7. Alex says:

    Not one of the best, but still a pretty enjoyable episode. Real shame most of the staff were gone because I’d LOVE to see what type of skits they’d make based off this movie.

    I haven’t gotten the DVD from Rhino yet (I should before Amazon runs out), but I ceartainly hope to get it sometime, especially to see what the uncut version is like. Yes, I take my risks….


  8. David J says:

    At the Cinematic Titanic release party in Minneapolis, all the Titans except Trace did some of their best stand-up routines. Joel’s act included several of his prop comic gags including the sign language translator. His actual routine involved him demonstrating it himself and then having audience members speak into it. No matter what they said, the translator would “malfunction” and the middle finger would pop up. It’s fun not to have to tone down an amusing gag for television!


  9. Rachel says:

    This is one of those that immediately self-erases from my brain after viewing. I do fondly remember a bit at the closing credits where Servo, out of nowhere, starts singing ‘Hellcats, wearing Halston ensembles’ to the tune of the insipid theme song. I still like to sing that on occasion.


  10. Thomas K. Dye says:

    Correction: Fredric Downs was the pharmacist (“Sex for sundries is fun!” ) in “Skydivers.”


  11. Fred Burroughs says:

    Pretty good episode, in spite of the biker party scenes trying to break the disgust-ometer (thank you Monty Python). This is one of the few experiments where I never did catch up with what is actually going on, vis-a-vis the plot. I know the biker gang is involved in drug-running somehow, and some mobsters, and some local jail, and the local bar, and some member of the gang are mad over the death of other members, but who and why? WHY? I did pick up that the biker gang turns and Ross Hagen fights with them on the same side against The Man at the end. Still very nonsensical that mobsters with guns lose against stoned unarmed bikers. They could have easily shot them all and no one would care. No one.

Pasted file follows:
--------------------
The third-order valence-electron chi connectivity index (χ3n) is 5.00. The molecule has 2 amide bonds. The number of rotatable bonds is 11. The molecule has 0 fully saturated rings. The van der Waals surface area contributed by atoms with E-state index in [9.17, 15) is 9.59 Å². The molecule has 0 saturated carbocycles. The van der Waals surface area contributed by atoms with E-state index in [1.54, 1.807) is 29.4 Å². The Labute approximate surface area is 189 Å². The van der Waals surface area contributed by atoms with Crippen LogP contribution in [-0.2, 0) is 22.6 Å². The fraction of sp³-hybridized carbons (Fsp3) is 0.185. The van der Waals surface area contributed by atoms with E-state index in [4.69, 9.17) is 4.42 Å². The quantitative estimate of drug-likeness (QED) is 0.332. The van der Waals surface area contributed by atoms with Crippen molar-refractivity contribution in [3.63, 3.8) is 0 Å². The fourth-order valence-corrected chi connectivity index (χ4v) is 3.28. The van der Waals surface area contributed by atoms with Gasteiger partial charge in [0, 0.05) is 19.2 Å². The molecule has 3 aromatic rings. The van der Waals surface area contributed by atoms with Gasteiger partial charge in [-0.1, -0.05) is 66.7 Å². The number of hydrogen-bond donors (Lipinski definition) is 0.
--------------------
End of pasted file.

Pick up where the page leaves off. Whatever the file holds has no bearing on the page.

Also, a big thank you for explaining why so many familiar faces turn up in this movie; it was bugging me that I couldn’t identify which movies they were from. I recently was watching the very beautiful movie The Sand Pebbles with Steve McQueen and Richard Attenborough, and saw Gus Trikonis as one of the sailors. I knew I had seen him before, but in what? Sidehackers and Hellcats, of course! Imagine my horror.


  12. Daniel says:

    Earlier episode I saw after falling in love with the show (thanks to Rhino releasing it in the VHS days). Remember falling asleep during this one much more than other episodes. The audio quality is lacking and the plot jussstttt dddddrrrraaaagggggggssssss ooonnnnnnn….

    Remember loving the bar scene (the one where everyone’s depressed, then everyone’s high and drunk, then they’re depressed, then they’re crazy again, and scene.) My favorite joke first time I saw it was when they threw trumpet guy (at the picnic–you remember, right?) into the water, then he gets up all pissed-looking and shouts in a very Disney Character way: “(Gibberish Gibberish Gibberish)”–after which Crows asks for clarification, and Tom just spatters gibberish again.